Community beliefs and practices during pregnancy and their potential effect on HIV prevention products use in Sub Saharan Africa



Pregnant and breastfeeding (P/BF) women are at high risk of HIV acquisition due to biological and behavioural factors and need better prevention options. Uptake of new prevention products may be impacted by beliefs and practices during these periods. The MTN-041/MAMMA study explored the hypothetical acceptability of a vaginal ring and oral pre-exposure prophylaxis (PrEP) use during pregnancy and breastfeeding in Sub-Saharan Africa. We explored pregnancy beliefs and practices and how they may impact future HIV prevention product use.


23 Focus Group Discussions (FGDs) and 36 In-depth interviews (IDIs) were conducted among 226 participants in Malawi (N=51), South Africa (N=47), Uganda (N=68) and Zimbabwe (N=60). Participants included P/BF women aged 18-40 (median age 26), men aged 18+ with P/BF partners (median age 30), grandmothers aged 18+ (median age 49) and key informants aged 18+ (median age 50). FGDs and IDIs were conducted in local languages, transcribed, coded using Dedoose software (v7.0.23) and analysed using a socio-ecological framework. Data analysis was done by comparing and contrasting data across sites and study groups.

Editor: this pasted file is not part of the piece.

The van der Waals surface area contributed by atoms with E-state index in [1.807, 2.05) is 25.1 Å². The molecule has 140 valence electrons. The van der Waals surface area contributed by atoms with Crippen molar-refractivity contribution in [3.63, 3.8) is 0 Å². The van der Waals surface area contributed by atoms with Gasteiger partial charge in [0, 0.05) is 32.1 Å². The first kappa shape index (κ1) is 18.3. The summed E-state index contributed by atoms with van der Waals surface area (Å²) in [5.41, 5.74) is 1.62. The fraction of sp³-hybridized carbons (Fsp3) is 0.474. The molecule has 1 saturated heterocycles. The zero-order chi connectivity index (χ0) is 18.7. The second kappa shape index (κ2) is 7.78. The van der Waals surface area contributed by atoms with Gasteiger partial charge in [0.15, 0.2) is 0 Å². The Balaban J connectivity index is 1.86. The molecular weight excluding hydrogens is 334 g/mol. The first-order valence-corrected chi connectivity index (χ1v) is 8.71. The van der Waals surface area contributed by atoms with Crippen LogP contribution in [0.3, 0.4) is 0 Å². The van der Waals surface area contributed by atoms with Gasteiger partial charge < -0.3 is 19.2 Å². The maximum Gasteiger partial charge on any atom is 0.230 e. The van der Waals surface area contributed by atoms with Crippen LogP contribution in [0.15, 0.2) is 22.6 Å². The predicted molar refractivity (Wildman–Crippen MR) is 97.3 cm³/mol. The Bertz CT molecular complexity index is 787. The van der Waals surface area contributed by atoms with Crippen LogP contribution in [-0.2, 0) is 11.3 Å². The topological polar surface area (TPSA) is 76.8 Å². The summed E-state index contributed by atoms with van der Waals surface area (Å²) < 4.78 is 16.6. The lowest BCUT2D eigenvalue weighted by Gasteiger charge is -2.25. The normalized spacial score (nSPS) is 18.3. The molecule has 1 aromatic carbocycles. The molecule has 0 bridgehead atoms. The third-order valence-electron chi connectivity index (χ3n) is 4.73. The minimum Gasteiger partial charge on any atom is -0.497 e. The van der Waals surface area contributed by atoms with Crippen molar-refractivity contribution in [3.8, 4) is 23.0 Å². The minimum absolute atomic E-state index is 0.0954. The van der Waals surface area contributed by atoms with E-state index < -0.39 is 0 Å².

Across sites, participants in all study groups described that pregnant women perform cultural practices to promote their health and the health of the unborn baby, ease birthing process and for spiritual guidance. Most participants admitted engaging in these practices. Additionally, women often register for antenatal care for detection of pregnancy abnormalities. Birth preparation practices for opening the birth canal include inserting fingers, herbs, drinking herbal mixtures and birth canal lubricants like okra. Pregnant women consult traditional healers and prophets because they are believed to deal with bad spells that cause prolonged labour, caesarean section and abnormal babies. Participants believed that birth canal opening practices could cause ring expulsion, while herbal interaction with HIV prevention drugs could harm both mother and baby. Seeking care from traditional healers and spiritual leaders could impact product use since some are against use of medications.


Cultural beliefs and practices during pregnancy may impact decision making around HIV prevention product use. As such, community roll out of prevention methods needs to be accompanied by education that takes these beliefs and practices into account to encourage uptake.